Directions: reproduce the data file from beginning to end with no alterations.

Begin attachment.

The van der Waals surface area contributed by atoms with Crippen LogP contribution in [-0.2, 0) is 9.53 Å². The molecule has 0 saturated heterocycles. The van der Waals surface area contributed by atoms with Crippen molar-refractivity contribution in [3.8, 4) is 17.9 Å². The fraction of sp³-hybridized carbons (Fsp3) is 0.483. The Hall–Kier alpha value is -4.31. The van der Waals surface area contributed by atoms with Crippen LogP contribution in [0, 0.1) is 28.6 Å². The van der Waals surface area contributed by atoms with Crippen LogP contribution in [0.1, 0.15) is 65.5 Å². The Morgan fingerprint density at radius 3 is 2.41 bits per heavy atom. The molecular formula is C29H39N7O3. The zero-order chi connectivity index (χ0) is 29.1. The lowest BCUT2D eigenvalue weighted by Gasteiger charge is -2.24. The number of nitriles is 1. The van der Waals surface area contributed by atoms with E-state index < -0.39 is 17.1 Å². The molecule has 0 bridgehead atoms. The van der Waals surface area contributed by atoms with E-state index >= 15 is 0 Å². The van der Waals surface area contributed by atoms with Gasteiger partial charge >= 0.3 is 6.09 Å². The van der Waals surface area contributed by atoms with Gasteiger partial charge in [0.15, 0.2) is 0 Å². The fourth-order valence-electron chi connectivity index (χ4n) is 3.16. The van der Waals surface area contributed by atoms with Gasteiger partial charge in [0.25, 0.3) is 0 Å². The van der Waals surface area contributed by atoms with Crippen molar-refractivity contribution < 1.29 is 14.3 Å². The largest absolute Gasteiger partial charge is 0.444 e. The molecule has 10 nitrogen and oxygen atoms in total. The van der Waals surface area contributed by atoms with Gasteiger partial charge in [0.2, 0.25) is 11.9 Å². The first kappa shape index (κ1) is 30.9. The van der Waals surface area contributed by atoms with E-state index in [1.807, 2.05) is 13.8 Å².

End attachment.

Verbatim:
The van der Waals surface area contributed by atoms with Crippen LogP contribution in [-0.2, 0) is 9.53 Å². The molecule has 0 saturated heterocycles. The van der Waals surface area contributed by atoms with Crippen molar-refractivity contribution in [3.8, 4) is 17.9 Å². The fraction of sp³-hybridized carbons (Fsp3) is 0.483. The Hall–Kier alpha value is -4.31. The van der Waals surface area contributed by atoms with Crippen LogP contribution in [0, 0.1) is 28.6 Å². The van der Waals surface area contributed by atoms with Crippen LogP contribution in [0.1, 0.15) is 65.5 Å². The Morgan fingerprint density at radius 3 is 2.41 bits per heavy atom. The molecular formula is C29H39N7O3. The zero-order chi connectivity index (χ0) is 29.1. The lowest BCUT2D eigenvalue weighted by Gasteiger charge is -2.24. The number of nitriles is 1. The van der Waals surface area contributed by atoms with E-state index < -0.39 is 17.1 Å². The molecule has 0 bridgehead atoms. The van der Waals surface area contributed by atoms with E-state index >= 15 is 0 Å². The van der Waals surface area contributed by atoms with Gasteiger partial charge >= 0.3 is 6.09 Å². The van der Waals surface area contributed by atoms with Gasteiger partial charge in [0.15, 0.2) is 0 Å². The fourth-order valence-electron chi connectivity index (χ4n) is 3.16. The van der Waals surface area contributed by atoms with Gasteiger partial charge in [0.25, 0.3) is 0 Å². The van der Waals surface area contributed by atoms with Crippen molar-refractivity contribution < 1.29 is 14.3 Å². The largest absolute Gasteiger partial charge is 0.444 e. The molecule has 10 nitrogen and oxygen atoms in total. The van der Waals surface area contributed by atoms with Gasteiger partial charge in [0.2, 0.25) is 11.9 Å². The first kappa shape index (κ1) is 30.9. The van der Waals surface area contributed by atoms with E-state index in [1.807, 2.05) is 13.8 Å².